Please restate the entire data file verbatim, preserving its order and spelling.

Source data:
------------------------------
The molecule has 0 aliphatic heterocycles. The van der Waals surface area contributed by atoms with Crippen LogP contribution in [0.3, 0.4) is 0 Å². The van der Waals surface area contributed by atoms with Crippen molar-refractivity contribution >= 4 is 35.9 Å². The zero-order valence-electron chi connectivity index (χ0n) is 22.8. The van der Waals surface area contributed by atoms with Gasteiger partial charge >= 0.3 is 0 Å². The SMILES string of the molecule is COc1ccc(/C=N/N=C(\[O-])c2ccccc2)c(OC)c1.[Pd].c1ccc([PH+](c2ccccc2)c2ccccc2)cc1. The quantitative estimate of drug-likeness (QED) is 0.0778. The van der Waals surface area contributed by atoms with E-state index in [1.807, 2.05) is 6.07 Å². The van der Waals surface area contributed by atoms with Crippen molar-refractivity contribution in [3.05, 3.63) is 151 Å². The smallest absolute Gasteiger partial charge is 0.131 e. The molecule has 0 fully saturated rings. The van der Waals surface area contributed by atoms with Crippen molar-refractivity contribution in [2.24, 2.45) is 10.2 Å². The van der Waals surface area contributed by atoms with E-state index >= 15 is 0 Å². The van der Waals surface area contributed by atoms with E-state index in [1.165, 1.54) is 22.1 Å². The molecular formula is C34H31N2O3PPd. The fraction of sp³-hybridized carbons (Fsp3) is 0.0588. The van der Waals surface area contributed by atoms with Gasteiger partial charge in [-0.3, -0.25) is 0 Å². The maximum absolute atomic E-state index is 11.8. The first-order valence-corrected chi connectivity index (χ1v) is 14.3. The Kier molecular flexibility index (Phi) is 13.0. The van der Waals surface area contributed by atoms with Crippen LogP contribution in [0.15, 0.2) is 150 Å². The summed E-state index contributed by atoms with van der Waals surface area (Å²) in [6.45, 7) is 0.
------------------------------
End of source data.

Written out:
The molecule has 0 aliphatic heterocycles. The van der Waals surface area contributed by atoms with Crippen LogP contribution in [0.3, 0.4) is 0 Å². The van der Waals surface area contributed by atoms with Crippen molar-refractivity contribution >= 4 is 35.9 Å². The zero-order valence-electron chi connectivity index (χ0n) is 22.8. The van der Waals surface area contributed by atoms with Gasteiger partial charge >= 0.3 is 0 Å². The SMILES string of the molecule is COc1ccc(/C=N/N=C(\[O-])c2ccccc2)c(OC)c1.[Pd].c1ccc([PH+](c2ccccc2)c2ccccc2)cc1. The quantitative estimate of drug-likeness (QED) is 0.0778. The van der Waals surface area contributed by atoms with E-state index in [1.807, 2.05) is 6.07 Å². The van der Waals surface area contributed by atoms with Crippen molar-refractivity contribution in [3.05, 3.63) is 151 Å². The smallest absolute Gasteiger partial charge is 0.131 e. The molecule has 0 fully saturated rings. The van der Waals surface area contributed by atoms with Crippen molar-refractivity contribution in [2.24, 2.45) is 10.2 Å². The van der Waals surface area contributed by atoms with E-state index >= 15 is 0 Å². The van der Waals surface area contributed by atoms with E-state index in [1.165, 1.54) is 22.1 Å². The molecular formula is C34H31N2O3PPd. The fraction of sp³-hybridized carbons (Fsp3) is 0.0588. The van der Waals surface area contributed by atoms with Gasteiger partial charge in [-0.3, -0.25) is 0 Å². The maximum absolute atomic E-state index is 11.8. The first-order valence-corrected chi connectivity index (χ1v) is 14.3. The Kier molecular flexibility index (Phi) is 13.0. The van der Waals surface area contributed by atoms with Crippen LogP contribution in [0.15, 0.2) is 150 Å². The summed E-state index contributed by atoms with van der Waals surface area (Å²) in [6.45, 7) is 0.